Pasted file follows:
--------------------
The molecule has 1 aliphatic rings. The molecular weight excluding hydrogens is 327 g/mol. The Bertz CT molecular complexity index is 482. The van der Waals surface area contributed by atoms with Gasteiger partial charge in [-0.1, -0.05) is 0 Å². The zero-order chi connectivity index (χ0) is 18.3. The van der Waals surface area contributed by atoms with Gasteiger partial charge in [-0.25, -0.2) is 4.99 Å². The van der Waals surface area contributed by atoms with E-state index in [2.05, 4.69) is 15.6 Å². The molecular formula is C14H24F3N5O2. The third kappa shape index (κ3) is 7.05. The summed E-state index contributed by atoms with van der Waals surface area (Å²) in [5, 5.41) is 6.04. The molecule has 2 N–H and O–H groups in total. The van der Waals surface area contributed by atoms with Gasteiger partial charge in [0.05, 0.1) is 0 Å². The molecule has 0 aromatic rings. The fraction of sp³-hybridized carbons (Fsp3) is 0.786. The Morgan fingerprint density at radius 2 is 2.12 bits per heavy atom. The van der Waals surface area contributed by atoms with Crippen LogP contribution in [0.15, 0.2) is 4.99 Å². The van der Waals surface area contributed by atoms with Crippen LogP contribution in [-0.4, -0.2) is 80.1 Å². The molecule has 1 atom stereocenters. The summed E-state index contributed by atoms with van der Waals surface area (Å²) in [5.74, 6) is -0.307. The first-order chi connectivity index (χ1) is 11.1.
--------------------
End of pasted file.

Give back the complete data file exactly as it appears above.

The molecule has 1 aliphatic rings. The molecular weight excluding hydrogens is 327 g/mol. The Bertz CT molecular complexity index is 482. The van der Waals surface area contributed by atoms with Gasteiger partial charge in [-0.1, -0.05) is 0 Å². The zero-order chi connectivity index (χ0) is 18.3. The van der Waals surface area contributed by atoms with Gasteiger partial charge in [-0.25, -0.2) is 4.99 Å². The van der Waals surface area contributed by atoms with E-state index in [2.05, 4.69) is 15.6 Å². The molecular formula is C14H24F3N5O2. The third kappa shape index (κ3) is 7.05. The summed E-state index contributed by atoms with van der Waals surface area (Å²) in [5, 5.41) is 6.04. The molecule has 2 N–H and O–H groups in total. The van der Waals surface area contributed by atoms with Gasteiger partial charge in [0.05, 0.1) is 0 Å². The molecule has 0 aromatic rings. The fraction of sp³-hybridized carbons (Fsp3) is 0.786. The Morgan fingerprint density at radius 2 is 2.12 bits per heavy atom. The van der Waals surface area contributed by atoms with Crippen LogP contribution in [0.15, 0.2) is 4.99 Å². The van der Waals surface area contributed by atoms with Crippen LogP contribution in [-0.4, -0.2) is 80.1 Å². The molecule has 1 atom stereocenters. The summed E-state index contributed by atoms with van der Waals surface area (Å²) in [5.74, 6) is -0.307. The first-order chi connectivity index (χ1) is 11.1.